Why United States Steel Corp. Stock Fell Nearly 29% in May

By Markets Fool.com

U.S. Steel CEO Mario Longhi at the company's Irvin Plant. Image Source: United States Steel Corp.

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What: United States Steel Corp.'s shares fell a dramatic 28.7% last month. Although that's a big number, they ended the month up over 75% for the year. In other words, it's been something of a roller-coaster ride in 2016.

So What: U.S. Steel reported first-quarter earnings on April 26th. The reading wasn't all that good, despite the commodity rally that started in mid-January. For example, the iconic company lost $2.32 per share (including a number of one-time items). On the positive side, the company reported that operating cash flow was positive.

Now What: U.S. Steel is still struggling to adjust its operations to the current market environment, notably through its Carnegie Way plan. But the company's results show that improvement is slow. And a volatile commodity market isn't helping matters.

Most investors interested in steel stocks would be better off researching better-positioned mills.However, there was plenty of comment about the still-difficult market conditions. There was also this little note from CEO Mario Longhi: "We expect market conditions to change, and as changes occur during the balance of 2016, we would expect our adjusted EBITDA to change consistent with the pace and magnitude of changes in market conditions."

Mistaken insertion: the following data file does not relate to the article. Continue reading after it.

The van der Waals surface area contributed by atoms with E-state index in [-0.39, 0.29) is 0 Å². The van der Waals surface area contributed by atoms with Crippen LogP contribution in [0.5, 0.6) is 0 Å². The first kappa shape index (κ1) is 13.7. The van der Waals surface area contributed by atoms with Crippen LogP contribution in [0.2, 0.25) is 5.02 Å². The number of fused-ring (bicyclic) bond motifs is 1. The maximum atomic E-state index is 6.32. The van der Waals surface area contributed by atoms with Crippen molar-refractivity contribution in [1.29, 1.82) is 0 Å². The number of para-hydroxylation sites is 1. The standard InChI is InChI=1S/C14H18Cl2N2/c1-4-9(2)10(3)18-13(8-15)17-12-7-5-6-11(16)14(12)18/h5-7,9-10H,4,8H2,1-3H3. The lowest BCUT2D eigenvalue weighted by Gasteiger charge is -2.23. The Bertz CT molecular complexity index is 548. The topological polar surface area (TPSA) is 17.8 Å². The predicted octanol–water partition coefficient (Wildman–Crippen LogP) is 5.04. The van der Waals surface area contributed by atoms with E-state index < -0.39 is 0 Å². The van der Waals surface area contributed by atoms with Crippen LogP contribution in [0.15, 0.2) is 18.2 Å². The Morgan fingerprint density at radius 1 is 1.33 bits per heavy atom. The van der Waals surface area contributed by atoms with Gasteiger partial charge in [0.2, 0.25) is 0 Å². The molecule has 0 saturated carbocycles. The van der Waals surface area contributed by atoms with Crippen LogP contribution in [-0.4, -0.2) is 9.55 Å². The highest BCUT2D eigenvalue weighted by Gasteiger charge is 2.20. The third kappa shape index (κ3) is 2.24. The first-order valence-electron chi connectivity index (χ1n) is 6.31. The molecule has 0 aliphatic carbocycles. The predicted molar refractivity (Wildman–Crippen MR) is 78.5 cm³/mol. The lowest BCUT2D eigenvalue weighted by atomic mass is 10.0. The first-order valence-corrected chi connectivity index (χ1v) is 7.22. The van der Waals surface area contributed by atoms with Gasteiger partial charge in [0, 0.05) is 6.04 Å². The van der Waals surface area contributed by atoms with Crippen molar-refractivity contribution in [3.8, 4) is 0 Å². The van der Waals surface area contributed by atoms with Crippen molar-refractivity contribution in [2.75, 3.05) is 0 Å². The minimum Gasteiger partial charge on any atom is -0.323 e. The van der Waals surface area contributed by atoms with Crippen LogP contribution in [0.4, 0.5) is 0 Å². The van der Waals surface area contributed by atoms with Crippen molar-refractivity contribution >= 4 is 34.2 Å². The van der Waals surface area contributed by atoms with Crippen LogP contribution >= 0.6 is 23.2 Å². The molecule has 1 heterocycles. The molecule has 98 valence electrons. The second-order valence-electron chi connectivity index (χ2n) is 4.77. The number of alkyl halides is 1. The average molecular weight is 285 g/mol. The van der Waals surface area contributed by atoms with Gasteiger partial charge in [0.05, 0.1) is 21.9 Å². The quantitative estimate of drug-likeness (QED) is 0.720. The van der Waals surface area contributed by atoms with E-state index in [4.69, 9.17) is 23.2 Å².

Well, one of the biggest changes in the month of May was what looked like the bursting of a speculative bubble in steel and iron ore in China. As prices for steel dropped, so did U.S. Steel's shares.

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The article Why United States Steel Corp. Stock Fell Nearly 29% in May originally appeared on Fool.com.

Reuben Brewer has no position in any stocks mentioned. The Motley Fool has no position in any of the stocks mentioned. Try any of our Foolish newsletter services free for 30 days. We Fools may not all hold the same opinions, but we all believe that considering a diverse range of insights makes us better investors. The Motley Fool has a disclosure policy.